US consumer sentiment is the lowest it has been in 11 years, driven by the cost-of-living crisis and sour views on the current economy. But will Americans’ eroding confidence in the United States lead to fallout in critical data, such as consumer spending, retail sales, and the gross domestic product?
The University of Michigan Consumer Sentiment Index plunged to 59.1 in May, falling short of the median estimate of 64. Consumer expectations dropped to 56.3, below the market forecast of 63. Current conditions eased to 63.6, under the 70.5 estimate. Inflation expectations remained unchanged: 5.4% in the year ahead and 3% over the next five years.
Overall, the last time the university’s reading was this low was in August 2011. Also, the index for buying conditions for durable goods, like household appliances, cratered to the lowest level since the monthly series began. These multi-year lows were broad-based, too, says Joanne Hus, the Surveys of Consumers Director, in a statement.
“These declines were broad-based – for current economic conditions as well as consumer expectations, and visible across income, age, education, geography, and political affiliation – continuing the general downward trend in sentiment over the past year,” Hus stated.
This comes soon after the Federal Reserve Board of New York’s (FRBNY) Survey of Consumer Expectations reported a generally concerned public. Inflation expectations for the one-year horizon remained notably high at 6.3%. Nearly one-third of households think their financial situation will worsen over the next 12 months. Only 37% say the US stock market will be higher one year from now.
Will NOPEC Trigger an Energy Disaster?
Once again, the US government is mulling legislation to rein in the Organization of the Petroleum Exporting Countries (OPEC). The US Senate Committee approved a new bipartisan bill, titled No Oil Producing and Exporting Cartels (NOPEC), with a 17-4 majority. The legislation attempts to shield US businesses and consumers from market manipulation of energy prices by the world’s largest energy cartel, allowing anti-trust lawsuits against OPEC members.
The next step is for the House and Senate to pass the bill, which is then shipped to President Joe Biden’s desk for his signature. White House Press Secretary Jen Psaki told reporters that the NOPEC bill requires additional study at a time of intense volatility in international energy markets.
While these legislative efforts have occurred multiple times over the years, market analysts believe there are greater odds of this being approved by Washington. For months, OPEC and its allies, OPEC+, have been pushed by the Biden administration to ramp up production to curb soaring crude oil and natural gas prices. The 23-nation group has refused, choosing to maintain its modest output increases.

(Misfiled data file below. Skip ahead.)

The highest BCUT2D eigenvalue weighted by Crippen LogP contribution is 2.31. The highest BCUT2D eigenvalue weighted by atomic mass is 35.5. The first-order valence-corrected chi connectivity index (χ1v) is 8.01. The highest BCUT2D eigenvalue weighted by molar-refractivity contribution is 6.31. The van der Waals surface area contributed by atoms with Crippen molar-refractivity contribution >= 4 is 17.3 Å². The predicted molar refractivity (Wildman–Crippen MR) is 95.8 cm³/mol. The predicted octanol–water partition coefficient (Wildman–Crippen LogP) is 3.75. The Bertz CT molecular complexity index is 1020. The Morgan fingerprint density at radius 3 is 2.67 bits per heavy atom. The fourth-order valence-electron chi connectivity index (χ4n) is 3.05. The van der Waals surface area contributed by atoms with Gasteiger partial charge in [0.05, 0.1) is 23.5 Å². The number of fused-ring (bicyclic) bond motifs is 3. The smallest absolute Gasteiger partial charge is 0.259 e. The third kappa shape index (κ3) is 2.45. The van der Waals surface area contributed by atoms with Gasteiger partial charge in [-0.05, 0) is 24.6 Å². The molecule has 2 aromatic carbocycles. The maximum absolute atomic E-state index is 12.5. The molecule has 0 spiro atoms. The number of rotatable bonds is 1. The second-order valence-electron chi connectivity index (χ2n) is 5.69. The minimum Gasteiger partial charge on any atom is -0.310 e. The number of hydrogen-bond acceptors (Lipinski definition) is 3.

UAE Energy Minister Suhail Al Mazrouei recently told CNBC’s Dan Murphy during a panel at the World Utilities Congress in Abu Dhabi that this legislation could send prices up 200% to 300%.
“If you hinder that system, you need to watch what you’re asking for, because having a chaotic market you would see a 200% or 300% increase in the prices that the world cannot handle,” he said. “We, OPEC+, cannot compensate for the whole 100% of the world requirement. How much we produce, that is our share. And, actually, I would bet that we are doing much more.”
West Texas Intermediate (WTI) crude futures are trading at around $110 a barrel on the New York Mercantile Exchange, while Brent crude futures hover at $111 a barrel on London’s ICE Futures exchange.
A Soft Landing is Transitory
Federal Reserve Chair Jerome Powell is no longer confident that he and his merry central bankers can engineer a soft landing as the institution raises interest rates. Powell had previously stated he is optimistic that the Eccles Building could navigate the post-pandemic economy to a “soft or soft-ish landing,” leading to an environment of low inflation, strong growth, and a robust labor market.
“So a soft landing is, is really just getting back to 2% inflation while keeping the labor market strong. And it’s quite challenging to accomplish that right now, for a couple of reasons,” Powell said in an interview with Marketplace. “So, it will be challenging, it won’t be easy. No one here thinks that it will be easy. Nonetheless, we think there are pathways for us to get there.”
The consensus on Wall Street is that it will be nearly impossible for the Fed to accomplish a soft landing, warning that it will more likely lead to a period of either stagflation or recession. Powell, who had been confirmed for a second term at the world’s most powerful institution, acknowledged that a rising-rate environment would lead to financial pain for many consumers and companies. But, he added, it will be critical to restore price stability.
The funniest part of the interview was when he conceded the Fed should have pulled the trigger on a rate hike sooner, but “we did the best we could.” Of course, the real question that Powell and his colleagues should be asked is: How did they blow it on inflation? Was it a case of mendacity or ignorance? Whatever the case, it appears that the soft-landing talk was also transitory.